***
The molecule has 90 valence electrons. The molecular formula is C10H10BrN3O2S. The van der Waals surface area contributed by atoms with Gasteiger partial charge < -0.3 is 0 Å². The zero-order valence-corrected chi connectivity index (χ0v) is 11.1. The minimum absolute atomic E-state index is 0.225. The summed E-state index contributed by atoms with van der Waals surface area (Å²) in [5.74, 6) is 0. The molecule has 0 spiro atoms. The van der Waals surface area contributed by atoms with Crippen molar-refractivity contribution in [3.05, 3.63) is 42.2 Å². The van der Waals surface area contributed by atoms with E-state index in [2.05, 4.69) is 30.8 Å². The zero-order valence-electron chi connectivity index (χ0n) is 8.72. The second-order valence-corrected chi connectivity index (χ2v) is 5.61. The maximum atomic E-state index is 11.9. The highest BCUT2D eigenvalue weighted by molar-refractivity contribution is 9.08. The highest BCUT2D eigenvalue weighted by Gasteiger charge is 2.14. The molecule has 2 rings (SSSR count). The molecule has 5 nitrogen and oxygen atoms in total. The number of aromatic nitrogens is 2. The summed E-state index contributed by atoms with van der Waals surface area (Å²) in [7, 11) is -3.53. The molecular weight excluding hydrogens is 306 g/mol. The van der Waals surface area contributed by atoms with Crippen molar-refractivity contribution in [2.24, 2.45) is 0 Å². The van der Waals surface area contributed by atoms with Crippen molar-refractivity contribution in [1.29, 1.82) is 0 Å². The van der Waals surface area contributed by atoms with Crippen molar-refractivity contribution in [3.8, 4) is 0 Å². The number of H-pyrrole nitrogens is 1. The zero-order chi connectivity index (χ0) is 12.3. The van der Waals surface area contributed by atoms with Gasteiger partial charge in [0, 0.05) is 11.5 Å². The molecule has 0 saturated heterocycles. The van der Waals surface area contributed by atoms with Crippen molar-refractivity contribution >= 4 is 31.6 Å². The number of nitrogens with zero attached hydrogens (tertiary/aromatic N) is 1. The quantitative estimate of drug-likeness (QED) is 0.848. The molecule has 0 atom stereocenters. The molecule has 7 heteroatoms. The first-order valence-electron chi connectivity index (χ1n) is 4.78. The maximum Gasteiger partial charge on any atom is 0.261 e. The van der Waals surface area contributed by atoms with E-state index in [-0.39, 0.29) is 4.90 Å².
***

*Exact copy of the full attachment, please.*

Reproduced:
The molecule has 90 valence electrons. The molecular formula is C10H10BrN3O2S. The van der Waals surface area contributed by atoms with Gasteiger partial charge < -0.3 is 0 Å². The zero-order valence-corrected chi connectivity index (χ0v) is 11.1. The minimum absolute atomic E-state index is 0.225. The summed E-state index contributed by atoms with van der Waals surface area (Å²) in [5.74, 6) is 0. The molecule has 0 spiro atoms. The van der Waals surface area contributed by atoms with Crippen molar-refractivity contribution in [3.05, 3.63) is 42.2 Å². The van der Waals surface area contributed by atoms with E-state index in [2.05, 4.69) is 30.8 Å². The zero-order valence-electron chi connectivity index (χ0n) is 8.72. The second-order valence-corrected chi connectivity index (χ2v) is 5.61. The maximum atomic E-state index is 11.9. The highest BCUT2D eigenvalue weighted by molar-refractivity contribution is 9.08. The highest BCUT2D eigenvalue weighted by Gasteiger charge is 2.14. The molecule has 2 rings (SSSR count). The molecule has 5 nitrogen and oxygen atoms in total. The number of aromatic nitrogens is 2. The summed E-state index contributed by atoms with van der Waals surface area (Å²) in [7, 11) is -3.53. The molecular weight excluding hydrogens is 306 g/mol. The van der Waals surface area contributed by atoms with Crippen molar-refractivity contribution in [2.24, 2.45) is 0 Å². The van der Waals surface area contributed by atoms with Crippen molar-refractivity contribution in [1.29, 1.82) is 0 Å². The van der Waals surface area contributed by atoms with Crippen molar-refractivity contribution in [3.8, 4) is 0 Å². The number of H-pyrrole nitrogens is 1. The zero-order chi connectivity index (χ0) is 12.3. The van der Waals surface area contributed by atoms with Gasteiger partial charge in [0, 0.05) is 11.5 Å². The molecule has 0 saturated heterocycles. The van der Waals surface area contributed by atoms with Crippen molar-refractivity contribution >= 4 is 31.6 Å². The number of nitrogens with zero attached hydrogens (tertiary/aromatic N) is 1. The quantitative estimate of drug-likeness (QED) is 0.848. The molecule has 0 atom stereocenters. The molecule has 7 heteroatoms. The first-order valence-electron chi connectivity index (χ1n) is 4.78. The maximum Gasteiger partial charge on any atom is 0.261 e. The van der Waals surface area contributed by atoms with E-state index in [-0.39, 0.29) is 4.90 Å².